Paramilitary Lover by Samantha Wynne Rhydderch

He strokes my neck like the barrel of a rifle

he might have killed that German with,

his boots by the door, susceptible to the cold.

I glow by the fire in tandem with

the rosewood dresser, impartial to flames,

me with a passion for granite, him

with his head shaved against the night,

shedding his armour plate by plate.

I sleep under his shield, enfolded

in an English flag I think will

become my shroud. While I thrill

among the lilies, placing a chestnut

on the grate like a move in chess,

I see the incentive of lace

defeat artillery hands down.


by Samantha Wynne Rhydderch

Interesting info: Samantha Wynne-Rhydderch, sometimes referred to as S. W. Rhydderch, has published two collections, Rockclimbing in Silk (Seren, 2001), and Not in These Shoes (Picador, 2008), which was shortlisted for Wales Book of the Year 2009.

Prayer by Anna Akhmatova

Grant me years of sickness and fever;

make me sleepless for months at a time.

Take away my child and my lover

and the mysterious gift of rhyme.

As the air grows ever more sultry,

this is the prayer I recite:

and may the storm cloud over my country

be shot through with rays of light.

 

 

by Анна Ахматова (Anna Akhmatova)

(11 May 1915, Day of the Holy Spirit), St Petersburg

translation by Robert Chandler

We Pronounced by Olga Berggolts

We pronounced

the simplest, poorest words

as if they had never been said.

We were saying

sun, light, grass

as people pronounce

life, love, strength.

 

Remembered how we cleared

that eternal, accursed glacier

from the city streets – and an old man

stamped his foot against the pavement,

shouting, ‘Asphalt, friends, asphault!’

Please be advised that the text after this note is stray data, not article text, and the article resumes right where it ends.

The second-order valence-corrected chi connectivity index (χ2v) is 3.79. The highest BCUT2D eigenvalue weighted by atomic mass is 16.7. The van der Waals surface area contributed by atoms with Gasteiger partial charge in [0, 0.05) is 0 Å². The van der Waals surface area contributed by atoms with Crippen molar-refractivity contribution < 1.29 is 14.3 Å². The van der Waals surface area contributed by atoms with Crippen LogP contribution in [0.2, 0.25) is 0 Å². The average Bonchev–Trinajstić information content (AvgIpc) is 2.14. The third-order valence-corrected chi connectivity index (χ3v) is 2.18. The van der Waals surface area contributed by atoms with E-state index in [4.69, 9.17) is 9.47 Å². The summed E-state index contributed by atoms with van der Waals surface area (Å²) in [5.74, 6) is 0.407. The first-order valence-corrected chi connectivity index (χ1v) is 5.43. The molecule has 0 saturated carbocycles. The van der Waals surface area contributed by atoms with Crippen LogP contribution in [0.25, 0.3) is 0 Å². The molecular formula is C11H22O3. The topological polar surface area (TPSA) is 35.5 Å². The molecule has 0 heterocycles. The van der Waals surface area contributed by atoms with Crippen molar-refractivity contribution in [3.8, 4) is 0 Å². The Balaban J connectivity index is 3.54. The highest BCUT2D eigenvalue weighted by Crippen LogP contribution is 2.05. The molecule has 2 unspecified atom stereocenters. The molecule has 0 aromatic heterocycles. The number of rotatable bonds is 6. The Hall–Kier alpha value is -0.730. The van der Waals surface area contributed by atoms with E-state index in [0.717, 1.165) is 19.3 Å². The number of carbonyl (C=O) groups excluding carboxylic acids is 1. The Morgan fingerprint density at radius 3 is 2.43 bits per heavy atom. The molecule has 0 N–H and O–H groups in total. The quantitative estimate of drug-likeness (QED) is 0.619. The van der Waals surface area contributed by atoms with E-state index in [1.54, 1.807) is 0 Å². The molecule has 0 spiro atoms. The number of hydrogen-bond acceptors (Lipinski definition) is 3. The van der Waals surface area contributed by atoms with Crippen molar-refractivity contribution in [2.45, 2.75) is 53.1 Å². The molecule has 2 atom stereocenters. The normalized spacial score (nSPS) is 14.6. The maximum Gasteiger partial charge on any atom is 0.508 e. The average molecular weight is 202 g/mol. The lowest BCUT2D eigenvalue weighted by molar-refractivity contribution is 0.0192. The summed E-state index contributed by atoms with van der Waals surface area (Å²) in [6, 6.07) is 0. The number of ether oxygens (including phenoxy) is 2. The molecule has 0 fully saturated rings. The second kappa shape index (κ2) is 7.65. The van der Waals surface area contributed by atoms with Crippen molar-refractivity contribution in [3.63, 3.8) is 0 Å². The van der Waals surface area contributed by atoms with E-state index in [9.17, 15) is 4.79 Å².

As if he were a sailor long ago,

calling out ‘Land, land!’

 

by

Ольга Фёдоровна Берггольц (Olga Fyodorovna Berggolts)

a.k.a. Olga Fyodorovna Bergholz

(1945)

translated by Robert Chandler

Additional information: A Soviet poet, writer, playwright and journalist. She is most famous for her work on the Leningrad radio during the city’s blockade, when she became the symbol of the city’s strength and determination.

Ordeal [Extract] by Olga Berggolts

[…] And once again

you will have the strength

to see and recognize

how all you have ever loved

will begin to torment you.

And at once, like a werewolf,

a friend will appear

before you and slander you,

and another will push you away.

And the temptations will start:

‘Renounce! Disavow! Forswear!’

And your soul will writhe

in the grip of anguish and fear.

And you will have the strength,

once again, to repeat one thing:

‘I forswear nothing – nothing –

of all I have lived my life by.’

And once again, remembering

these days, you will have the strength

to cry out to all you have loved:

‘Come back! Come back to me!’

by Ольга Фёдоровна Берггольц (Olga Fyodorovna Berggolts)

a.k.a. Olga Fyodorovna Bergholz

(January 1939, Cell 33)

translated by Robert Chandler


A Soviet poet, writer, playwright and journalist. She is most famous for her work on the Leningrad radio during the city’s blockade, when she became the symbol of the city’s strength and determination.

In December 1938 she was imprisoned for several months and was only released after suffering a miscarriage from being beaten during interrogations. The above extract is from one of her prison poems.

‘You Took Me’ by Olga Berggolts

You took me –

I was sullen, without affection,

with only black thoughts

and convict ravings

and a widow’s unhealed anguish

and a past love that wasn’t past

You took me as a wife –

not for joy’s sake,

not of your own accord

but out of love.

by Ольга Фёдоровна Берггольц (Olga Fyodorovna Berggolts)

a.k.a. Olga Fyodorovna Bergholz

(1942)

translated by Robert Chandler


A Soviet poet, writer, playwright and journalist. She is most famous for her work on the Leningrad radio during the city’s blockade, when she became the symbol of the city’s strength and determination.